Lenin’s LWC was written in the hopes of breaking the left communists away from their dogmatic mind-set and helping them intervene in a situation in which possibilities were open to win the working class. Communists had to use the opportunities that existed in order to make the maximum gains and win over the masses, because any of them could lead to a revolutionary situation, and communists needed to take advantage of them all (all quotations from LWC are from the version available at the Marxist Internet Archive):
We do not and cannot know which spark—of the innumerable sparks that are flying around in all countries as a result of the economic and political world crisis—will kindle the conflagration, in the sense of specially rousing the masses, and we must, therefore, with the aid of our new, communist principles, set to work to “stir up” all and sundry, even the oldest, mustiest and seemingly hopeless spheres, for otherwise we shall not be able to cope with our tasks, we shall not be comprehensively prepared, we shall not master all arms and we shall not prepare ourselves to achieve either the victory over the bourgeoisie (which arranged all sides of social life—and has now disarranged them—in its bourgeois way) or the impending communist reorganization of every sphere of life after that victory.
To make this point, Lenin drew on the Bolshevik Revolution, which provided lessons that were truly international in scope. Among those lessons was the need for an independent and disciplined communist party guided by Marxist theory, which the Bolsheviks were able to win over to the masses:
On the other hand, having arisen on this granite theoretical foundation, Bolshevism passed through fifteen years (1903-17) of practical history which in wealth of experience has no equal anywhere else in the world. For no other country during these fifteen years had anything even approximating to this revolutionary experience, this rapid and varied succession of different forms of the movement—legal and illegal, peaceful and stormy, underground and open, circles and mass movements, parliamentary and terrorist. In no other country was there concentrated during so short a time such a wealth of forms, shades, and methods of struggle of all classes of modern society, and moreover, a struggle which, owing to the backwardness of the country and the severity of the tsarist yoke, matured with exceptional rapidity and assimilated most eagerly and successfully the appropriate “last word” of American and European political experience.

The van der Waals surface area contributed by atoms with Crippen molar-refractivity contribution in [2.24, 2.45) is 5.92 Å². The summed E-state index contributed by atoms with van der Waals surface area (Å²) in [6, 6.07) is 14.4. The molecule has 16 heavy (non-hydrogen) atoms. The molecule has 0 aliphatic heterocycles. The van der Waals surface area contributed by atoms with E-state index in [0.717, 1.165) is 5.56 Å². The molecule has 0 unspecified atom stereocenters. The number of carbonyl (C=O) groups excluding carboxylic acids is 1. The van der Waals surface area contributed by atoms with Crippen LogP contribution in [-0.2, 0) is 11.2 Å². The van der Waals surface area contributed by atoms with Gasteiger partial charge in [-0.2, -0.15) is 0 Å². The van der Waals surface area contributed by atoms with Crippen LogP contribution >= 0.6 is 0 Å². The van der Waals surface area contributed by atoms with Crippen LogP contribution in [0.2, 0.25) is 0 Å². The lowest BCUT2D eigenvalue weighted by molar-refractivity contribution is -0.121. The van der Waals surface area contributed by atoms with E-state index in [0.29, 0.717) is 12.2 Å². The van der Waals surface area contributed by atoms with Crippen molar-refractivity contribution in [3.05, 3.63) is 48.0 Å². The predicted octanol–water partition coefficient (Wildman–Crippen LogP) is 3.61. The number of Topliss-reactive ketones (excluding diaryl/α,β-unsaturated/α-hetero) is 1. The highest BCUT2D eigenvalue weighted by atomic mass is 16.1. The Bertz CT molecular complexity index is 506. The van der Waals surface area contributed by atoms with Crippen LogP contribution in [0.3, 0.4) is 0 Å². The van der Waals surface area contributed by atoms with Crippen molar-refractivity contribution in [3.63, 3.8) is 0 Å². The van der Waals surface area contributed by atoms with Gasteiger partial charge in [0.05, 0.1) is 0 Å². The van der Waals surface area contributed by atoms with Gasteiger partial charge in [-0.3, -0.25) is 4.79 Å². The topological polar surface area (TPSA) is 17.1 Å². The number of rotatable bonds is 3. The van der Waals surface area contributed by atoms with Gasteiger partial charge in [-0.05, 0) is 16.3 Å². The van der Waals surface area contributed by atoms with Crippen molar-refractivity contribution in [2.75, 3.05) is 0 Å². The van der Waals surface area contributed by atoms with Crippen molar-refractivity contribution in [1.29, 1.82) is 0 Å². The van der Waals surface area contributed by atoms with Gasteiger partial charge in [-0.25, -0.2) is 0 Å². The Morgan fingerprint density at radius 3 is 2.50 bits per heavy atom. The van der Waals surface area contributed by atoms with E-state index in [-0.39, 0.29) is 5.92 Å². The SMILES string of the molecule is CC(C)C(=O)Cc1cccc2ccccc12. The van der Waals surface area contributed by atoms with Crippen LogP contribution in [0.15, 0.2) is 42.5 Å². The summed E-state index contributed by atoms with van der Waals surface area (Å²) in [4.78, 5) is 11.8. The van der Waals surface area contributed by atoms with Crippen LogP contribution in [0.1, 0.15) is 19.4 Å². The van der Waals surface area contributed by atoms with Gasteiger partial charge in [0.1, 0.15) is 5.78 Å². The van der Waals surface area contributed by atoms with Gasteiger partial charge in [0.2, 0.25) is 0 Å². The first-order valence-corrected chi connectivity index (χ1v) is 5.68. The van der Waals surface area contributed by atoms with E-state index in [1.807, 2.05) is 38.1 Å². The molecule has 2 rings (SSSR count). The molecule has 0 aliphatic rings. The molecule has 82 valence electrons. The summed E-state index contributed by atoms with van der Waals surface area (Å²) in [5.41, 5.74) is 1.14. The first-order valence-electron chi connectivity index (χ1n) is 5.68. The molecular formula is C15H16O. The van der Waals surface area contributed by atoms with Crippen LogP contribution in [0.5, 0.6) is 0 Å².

Lenin did not consider Marxist theory a dogma but a guide to action. It needed to be applied in diverse situations and circumstances, sometimes to lead the masses to attack or retreat, sometimes underground and sometimes openly, since the political terrain shifted communists themselves had to be flexible and adapt to it in order to carry out their work. In LWC, Lenin argued that the approach of “no compromises” on principle would prevent communists from being able to work flexibly: “The conclusion is clear: To reject compromises ‘on principle,’ to reject the admissibility of compromises in general, no matter of what kind, is childishness, which it is difficult even to take seriously.”